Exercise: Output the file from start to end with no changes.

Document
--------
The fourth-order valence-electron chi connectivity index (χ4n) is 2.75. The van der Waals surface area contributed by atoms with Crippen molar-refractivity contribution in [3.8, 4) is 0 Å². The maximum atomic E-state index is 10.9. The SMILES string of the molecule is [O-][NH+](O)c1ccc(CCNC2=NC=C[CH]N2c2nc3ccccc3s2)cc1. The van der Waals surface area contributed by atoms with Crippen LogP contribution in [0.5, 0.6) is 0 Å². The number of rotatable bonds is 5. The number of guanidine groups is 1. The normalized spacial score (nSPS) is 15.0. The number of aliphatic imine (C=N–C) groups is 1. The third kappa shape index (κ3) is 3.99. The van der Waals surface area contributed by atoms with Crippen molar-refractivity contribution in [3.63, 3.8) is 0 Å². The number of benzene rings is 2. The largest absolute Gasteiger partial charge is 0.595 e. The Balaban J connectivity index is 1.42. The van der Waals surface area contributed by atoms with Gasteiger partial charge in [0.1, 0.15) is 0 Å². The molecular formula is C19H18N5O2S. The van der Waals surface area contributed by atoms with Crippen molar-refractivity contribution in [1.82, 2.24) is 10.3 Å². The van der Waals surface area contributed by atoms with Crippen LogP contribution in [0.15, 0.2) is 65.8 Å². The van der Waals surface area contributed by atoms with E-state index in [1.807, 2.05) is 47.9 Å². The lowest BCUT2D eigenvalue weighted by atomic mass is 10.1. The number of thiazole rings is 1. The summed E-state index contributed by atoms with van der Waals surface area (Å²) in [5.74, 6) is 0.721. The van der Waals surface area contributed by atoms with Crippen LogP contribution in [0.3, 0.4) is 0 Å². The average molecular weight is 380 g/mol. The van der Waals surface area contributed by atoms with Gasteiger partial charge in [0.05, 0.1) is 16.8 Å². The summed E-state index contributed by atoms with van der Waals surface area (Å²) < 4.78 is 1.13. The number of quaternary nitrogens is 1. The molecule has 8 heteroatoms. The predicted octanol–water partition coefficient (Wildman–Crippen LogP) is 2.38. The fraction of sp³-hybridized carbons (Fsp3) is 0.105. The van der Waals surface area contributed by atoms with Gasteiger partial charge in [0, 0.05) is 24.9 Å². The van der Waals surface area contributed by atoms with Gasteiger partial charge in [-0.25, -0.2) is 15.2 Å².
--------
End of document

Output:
The fourth-order valence-electron chi connectivity index (χ4n) is 2.75. The van der Waals surface area contributed by atoms with Crippen molar-refractivity contribution in [3.8, 4) is 0 Å². The maximum atomic E-state index is 10.9. The SMILES string of the molecule is [O-][NH+](O)c1ccc(CCNC2=NC=C[CH]N2c2nc3ccccc3s2)cc1. The van der Waals surface area contributed by atoms with Crippen LogP contribution in [0.5, 0.6) is 0 Å². The number of rotatable bonds is 5. The number of guanidine groups is 1. The normalized spacial score (nSPS) is 15.0. The number of aliphatic imine (C=N–C) groups is 1. The third kappa shape index (κ3) is 3.99. The van der Waals surface area contributed by atoms with Crippen molar-refractivity contribution in [3.63, 3.8) is 0 Å². The number of benzene rings is 2. The largest absolute Gasteiger partial charge is 0.595 e. The Balaban J connectivity index is 1.42. The van der Waals surface area contributed by atoms with Gasteiger partial charge in [0.1, 0.15) is 0 Å². The molecular formula is C19H18N5O2S. The van der Waals surface area contributed by atoms with Crippen molar-refractivity contribution in [1.82, 2.24) is 10.3 Å². The van der Waals surface area contributed by atoms with Crippen LogP contribution in [0.15, 0.2) is 65.8 Å². The van der Waals surface area contributed by atoms with E-state index in [1.807, 2.05) is 47.9 Å². The lowest BCUT2D eigenvalue weighted by atomic mass is 10.1. The number of thiazole rings is 1. The summed E-state index contributed by atoms with van der Waals surface area (Å²) in [5.74, 6) is 0.721. The van der Waals surface area contributed by atoms with Crippen LogP contribution in [0.3, 0.4) is 0 Å². The average molecular weight is 380 g/mol. The van der Waals surface area contributed by atoms with Gasteiger partial charge in [0.05, 0.1) is 16.8 Å². The summed E-state index contributed by atoms with van der Waals surface area (Å²) < 4.78 is 1.13. The number of quaternary nitrogens is 1. The molecule has 8 heteroatoms. The predicted octanol–water partition coefficient (Wildman–Crippen LogP) is 2.38. The fraction of sp³-hybridized carbons (Fsp3) is 0.105. The van der Waals surface area contributed by atoms with Gasteiger partial charge in [0, 0.05) is 24.9 Å². The van der Waals surface area contributed by atoms with Gasteiger partial charge in [-0.25, -0.2) is 15.2 Å².